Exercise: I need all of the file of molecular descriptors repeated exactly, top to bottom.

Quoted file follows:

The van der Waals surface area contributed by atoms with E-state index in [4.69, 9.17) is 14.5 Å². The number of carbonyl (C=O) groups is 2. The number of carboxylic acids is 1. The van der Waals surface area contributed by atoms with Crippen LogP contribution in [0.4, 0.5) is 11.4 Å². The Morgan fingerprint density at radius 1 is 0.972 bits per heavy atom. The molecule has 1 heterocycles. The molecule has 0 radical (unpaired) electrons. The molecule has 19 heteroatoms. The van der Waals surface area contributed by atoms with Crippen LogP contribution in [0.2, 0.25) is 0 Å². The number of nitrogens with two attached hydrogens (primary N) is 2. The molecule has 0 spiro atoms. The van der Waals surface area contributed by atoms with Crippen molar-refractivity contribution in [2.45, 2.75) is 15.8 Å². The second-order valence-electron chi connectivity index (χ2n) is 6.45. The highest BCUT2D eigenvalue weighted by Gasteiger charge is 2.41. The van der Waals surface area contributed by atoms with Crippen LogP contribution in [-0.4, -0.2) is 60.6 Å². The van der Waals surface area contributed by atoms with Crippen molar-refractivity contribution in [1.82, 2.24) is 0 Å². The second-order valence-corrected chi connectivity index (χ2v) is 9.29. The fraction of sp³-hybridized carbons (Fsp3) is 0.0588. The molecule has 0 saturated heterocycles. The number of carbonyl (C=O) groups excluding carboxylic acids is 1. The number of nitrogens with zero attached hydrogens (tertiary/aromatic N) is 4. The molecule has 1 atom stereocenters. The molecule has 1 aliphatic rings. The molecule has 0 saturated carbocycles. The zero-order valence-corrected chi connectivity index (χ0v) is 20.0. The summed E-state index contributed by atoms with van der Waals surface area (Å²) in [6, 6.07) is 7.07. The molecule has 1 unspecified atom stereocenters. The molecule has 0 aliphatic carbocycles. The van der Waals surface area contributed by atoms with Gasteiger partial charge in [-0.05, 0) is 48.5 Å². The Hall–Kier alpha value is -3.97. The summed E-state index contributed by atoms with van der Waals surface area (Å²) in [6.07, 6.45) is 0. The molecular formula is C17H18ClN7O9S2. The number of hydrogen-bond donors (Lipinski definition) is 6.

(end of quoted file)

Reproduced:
The van der Waals surface area contributed by atoms with E-state index in [4.69, 9.17) is 14.5 Å². The number of carbonyl (C=O) groups is 2. The number of carboxylic acids is 1. The van der Waals surface area contributed by atoms with Crippen LogP contribution in [0.4, 0.5) is 11.4 Å². The Morgan fingerprint density at radius 1 is 0.972 bits per heavy atom. The molecule has 1 heterocycles. The molecule has 0 radical (unpaired) electrons. The molecule has 19 heteroatoms. The van der Waals surface area contributed by atoms with Crippen LogP contribution in [0.2, 0.25) is 0 Å². The number of nitrogens with two attached hydrogens (primary N) is 2. The molecule has 0 spiro atoms. The van der Waals surface area contributed by atoms with Crippen molar-refractivity contribution in [2.45, 2.75) is 15.8 Å². The second-order valence-electron chi connectivity index (χ2n) is 6.45. The highest BCUT2D eigenvalue weighted by Gasteiger charge is 2.41. The van der Waals surface area contributed by atoms with Crippen LogP contribution in [-0.4, -0.2) is 60.6 Å². The van der Waals surface area contributed by atoms with Crippen molar-refractivity contribution in [1.82, 2.24) is 0 Å². The second-order valence-corrected chi connectivity index (χ2v) is 9.29. The fraction of sp³-hybridized carbons (Fsp3) is 0.0588. The molecule has 0 saturated heterocycles. The number of carbonyl (C=O) groups excluding carboxylic acids is 1. The number of nitrogens with zero attached hydrogens (tertiary/aromatic N) is 4. The molecule has 1 atom stereocenters. The molecule has 1 aliphatic rings. The molecule has 0 saturated carbocycles. The zero-order valence-corrected chi connectivity index (χ0v) is 20.0. The summed E-state index contributed by atoms with van der Waals surface area (Å²) in [6, 6.07) is 7.07. The molecule has 1 unspecified atom stereocenters. The molecule has 0 aliphatic carbocycles. The van der Waals surface area contributed by atoms with Gasteiger partial charge in [-0.05, 0) is 48.5 Å². The Hall–Kier alpha value is -3.97. The summed E-state index contributed by atoms with van der Waals surface area (Å²) in [6.07, 6.45) is 0. The molecular formula is C17H18ClN7O9S2. The number of hydrogen-bond donors (Lipinski definition) is 6.